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Millions of Illegal Publications Seized Between Jan-Apr
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Chinese law enforcement agencies confiscated 49 million illegal books, periodicals and audio-visual products in the first four months of this year in a nationwide crackdown on unsuitable materials, the National Office for Cleaning Up Pornography and Fighting Illegal Publications announced on Tuesday, with pirated products accounting for close to 90 percent of the total haul.

The office provided a precise breakdown with 1.69 million pornographic publications, 1.06 million illegal newspapers and magazines, and 2.96 million smuggled discs uncovered. Furthermore, purveyors of such materials were also punished with 13,000 shops and booths, 364 printing factories and 97 websites being closed down for illegal operations. A further 17,000 shops, 1,825 printing factories and 2,123 websites were fined.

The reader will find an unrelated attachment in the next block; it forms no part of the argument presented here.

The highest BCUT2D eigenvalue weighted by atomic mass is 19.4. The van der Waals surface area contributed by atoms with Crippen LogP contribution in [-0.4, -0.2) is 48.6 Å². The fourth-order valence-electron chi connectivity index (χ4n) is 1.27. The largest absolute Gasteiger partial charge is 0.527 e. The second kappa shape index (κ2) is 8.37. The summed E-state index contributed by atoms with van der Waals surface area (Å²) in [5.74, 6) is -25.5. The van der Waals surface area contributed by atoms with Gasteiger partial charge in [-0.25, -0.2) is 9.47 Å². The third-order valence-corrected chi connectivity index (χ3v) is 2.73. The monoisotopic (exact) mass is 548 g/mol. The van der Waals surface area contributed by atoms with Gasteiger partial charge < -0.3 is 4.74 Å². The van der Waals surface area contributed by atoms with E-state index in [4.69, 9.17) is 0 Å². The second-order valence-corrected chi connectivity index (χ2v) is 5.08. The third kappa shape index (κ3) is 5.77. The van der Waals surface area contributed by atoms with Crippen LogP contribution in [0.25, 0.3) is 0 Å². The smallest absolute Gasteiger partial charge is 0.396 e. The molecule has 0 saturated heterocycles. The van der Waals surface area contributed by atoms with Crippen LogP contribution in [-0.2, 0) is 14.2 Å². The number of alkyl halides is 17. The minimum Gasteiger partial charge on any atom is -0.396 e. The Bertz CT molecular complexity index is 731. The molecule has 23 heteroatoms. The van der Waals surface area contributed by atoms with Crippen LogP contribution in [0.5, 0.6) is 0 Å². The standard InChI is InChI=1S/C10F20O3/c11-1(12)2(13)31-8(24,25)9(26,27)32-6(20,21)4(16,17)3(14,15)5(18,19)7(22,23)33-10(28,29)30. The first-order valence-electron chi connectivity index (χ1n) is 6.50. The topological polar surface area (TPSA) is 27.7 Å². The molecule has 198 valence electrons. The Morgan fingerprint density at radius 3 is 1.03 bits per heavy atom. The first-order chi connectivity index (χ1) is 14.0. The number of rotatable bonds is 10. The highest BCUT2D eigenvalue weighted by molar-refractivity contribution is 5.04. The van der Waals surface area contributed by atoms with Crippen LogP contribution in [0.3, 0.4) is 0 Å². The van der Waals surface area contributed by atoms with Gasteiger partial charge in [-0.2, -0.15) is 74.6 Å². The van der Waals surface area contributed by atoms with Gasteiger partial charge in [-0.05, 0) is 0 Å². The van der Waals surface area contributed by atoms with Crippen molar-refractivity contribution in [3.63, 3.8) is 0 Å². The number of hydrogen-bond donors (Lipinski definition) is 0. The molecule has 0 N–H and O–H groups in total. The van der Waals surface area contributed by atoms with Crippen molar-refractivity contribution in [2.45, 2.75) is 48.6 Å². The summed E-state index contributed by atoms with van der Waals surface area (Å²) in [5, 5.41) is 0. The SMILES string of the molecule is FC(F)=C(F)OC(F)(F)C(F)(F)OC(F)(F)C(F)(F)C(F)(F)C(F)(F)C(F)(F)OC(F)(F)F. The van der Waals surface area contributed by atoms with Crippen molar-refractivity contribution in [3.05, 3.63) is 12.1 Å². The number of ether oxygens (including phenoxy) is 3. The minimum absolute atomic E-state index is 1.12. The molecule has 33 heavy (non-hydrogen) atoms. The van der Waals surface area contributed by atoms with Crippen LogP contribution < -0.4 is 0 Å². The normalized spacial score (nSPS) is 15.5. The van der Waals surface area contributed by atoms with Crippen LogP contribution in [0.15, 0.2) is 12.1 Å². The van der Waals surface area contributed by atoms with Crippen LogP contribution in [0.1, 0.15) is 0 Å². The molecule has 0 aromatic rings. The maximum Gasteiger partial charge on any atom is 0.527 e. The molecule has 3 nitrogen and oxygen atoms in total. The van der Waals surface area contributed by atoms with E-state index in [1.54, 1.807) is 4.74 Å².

Law enforcement departments across the country completed investigations into 8,954 cases involving the production, sale and distribution of illegal publications which resulted in 214 criminal cases and 165 people being convicted.

Liu Binjie, head of the office, announced the beginning of a summer campaign against illegal publications and called for law enforcement bodies to clamp down on IPR violations, by using new Supreme Court rulings on the issue to their full advantage.

China's top court recently lit a fire under criminals engaged in piracy by lowering the threshold under which to prosecute manufacturers or sellers of counterfeit products. 

The new interpretation issued in April states that anyone found to have produced 500 or more counterfeit copies (discs) of computer software, music, movies, TV series and other audio-video products faces imprisonment of up to seven years. Fines were also raised, ranging from one to 15 times the illegal earnings, or from 50 to 200 percent of the business turnover.

Liu, who is also head of the General Administration of Press and Publications, said the crackdown would see more efforts at getting rid of street vendors, flogging pirated, illegal and pornographic books, CDs and DVDs.

(Xinhua News Agency May 23, 2007)

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